For that matter, there’s no chance at the expected, traditional happy ending in the far future, either. The Lannisters might eventually be destroyed, and the kingdom restored to a just and honest ruler, but that victory would still have to take place in a world where the rightful hero watched his pregnant wife stabbed to death in front of him, then bled out in front of his dying mother. That’s why the Red Wedding has such an emotional impact, George: It ups the ante on the series’ sheer physical brutality, it leaves readers and viewers expecting that any character or situation might suddenly devolve into gory slaughter, and it definitively ends any hope for a glorious, clean ending where all the black hats are put in their place and all the white hats ride away triumphantly.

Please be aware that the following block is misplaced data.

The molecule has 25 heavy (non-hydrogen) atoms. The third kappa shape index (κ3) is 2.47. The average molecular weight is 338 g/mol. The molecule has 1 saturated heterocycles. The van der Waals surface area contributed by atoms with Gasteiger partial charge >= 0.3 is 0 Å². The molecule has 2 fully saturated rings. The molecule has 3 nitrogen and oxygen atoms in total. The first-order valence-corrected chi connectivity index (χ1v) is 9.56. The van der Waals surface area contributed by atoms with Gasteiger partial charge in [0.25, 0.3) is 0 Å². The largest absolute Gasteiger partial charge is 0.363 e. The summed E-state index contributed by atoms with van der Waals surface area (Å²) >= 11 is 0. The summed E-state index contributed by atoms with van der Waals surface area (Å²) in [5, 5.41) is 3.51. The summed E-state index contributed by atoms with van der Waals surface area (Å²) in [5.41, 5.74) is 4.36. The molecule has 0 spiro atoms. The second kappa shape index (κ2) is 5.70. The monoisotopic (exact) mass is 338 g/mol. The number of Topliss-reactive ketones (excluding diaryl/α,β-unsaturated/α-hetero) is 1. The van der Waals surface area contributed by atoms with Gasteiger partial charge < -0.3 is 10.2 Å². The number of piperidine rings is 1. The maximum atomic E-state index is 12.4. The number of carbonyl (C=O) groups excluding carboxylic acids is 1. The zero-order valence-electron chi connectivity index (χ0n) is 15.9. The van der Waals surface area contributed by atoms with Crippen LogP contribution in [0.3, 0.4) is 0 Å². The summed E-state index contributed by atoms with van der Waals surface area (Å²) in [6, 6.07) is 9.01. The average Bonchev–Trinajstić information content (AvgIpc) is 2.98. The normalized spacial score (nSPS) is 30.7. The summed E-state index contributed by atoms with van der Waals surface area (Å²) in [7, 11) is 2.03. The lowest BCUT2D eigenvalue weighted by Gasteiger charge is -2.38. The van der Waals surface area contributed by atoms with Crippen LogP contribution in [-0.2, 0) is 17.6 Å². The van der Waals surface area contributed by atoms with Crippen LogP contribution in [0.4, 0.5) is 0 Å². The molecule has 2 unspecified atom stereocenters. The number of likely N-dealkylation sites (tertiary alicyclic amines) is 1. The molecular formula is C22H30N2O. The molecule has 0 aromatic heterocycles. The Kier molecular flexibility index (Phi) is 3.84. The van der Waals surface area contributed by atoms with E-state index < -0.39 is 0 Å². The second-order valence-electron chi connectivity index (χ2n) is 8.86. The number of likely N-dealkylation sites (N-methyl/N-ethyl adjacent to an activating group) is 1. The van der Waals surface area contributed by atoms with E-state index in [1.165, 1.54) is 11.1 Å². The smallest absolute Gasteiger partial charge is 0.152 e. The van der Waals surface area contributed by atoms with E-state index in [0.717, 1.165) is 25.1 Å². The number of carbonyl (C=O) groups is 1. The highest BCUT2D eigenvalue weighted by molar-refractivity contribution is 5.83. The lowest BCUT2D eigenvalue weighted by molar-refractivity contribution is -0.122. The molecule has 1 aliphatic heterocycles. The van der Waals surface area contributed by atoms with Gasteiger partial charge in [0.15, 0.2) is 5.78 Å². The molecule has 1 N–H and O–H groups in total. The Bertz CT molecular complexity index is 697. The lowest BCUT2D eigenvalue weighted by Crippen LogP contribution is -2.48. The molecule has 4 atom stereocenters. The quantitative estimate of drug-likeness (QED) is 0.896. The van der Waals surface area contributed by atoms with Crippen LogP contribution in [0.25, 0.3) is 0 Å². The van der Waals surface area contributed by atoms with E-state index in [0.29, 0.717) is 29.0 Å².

So is it time for despair and suicide, as some of the most histrionic reactions have suggested? More sensibly, should former fans just give up on the series? Plenty of newcomers to the Red Wedding have suggested that Martin is just a sadist himself, that he “has issues” or is some sort of psychotic bastard, twisting the knife in his viewers for his own sick reasons, and that they’re better off getting away before he can emotionally hurt them further. But I’ll let you in on a secret about him, one that suggests viewers should stick by the series to the end.
I have a long-brewing theory that Martin is the world’s most cynical romantic. I’ve never yet read a Martin novel or story that ended in utter despair for any character who hadn’t thoroughly earned it—and I’ve read him extensively, from his 1977 debut novel, Dying Of The Light, to his many short-story collections and the entire Song Of Ice And Fire series. His work has always embraced bleakness, loneliness, and hardship, with tough-minded people muddling through traumas that perpetually threaten to break them. His protagonists rarely get exactly what they want; often, they can consider themselves lucky if they become wise enough to realize they wanted the wrong thing. His characters often make hard, ugly choices to survive, but those choices make them stronger and fiercer, and more capable of protecting themselves from the hatefulness of the predatory worlds they live in.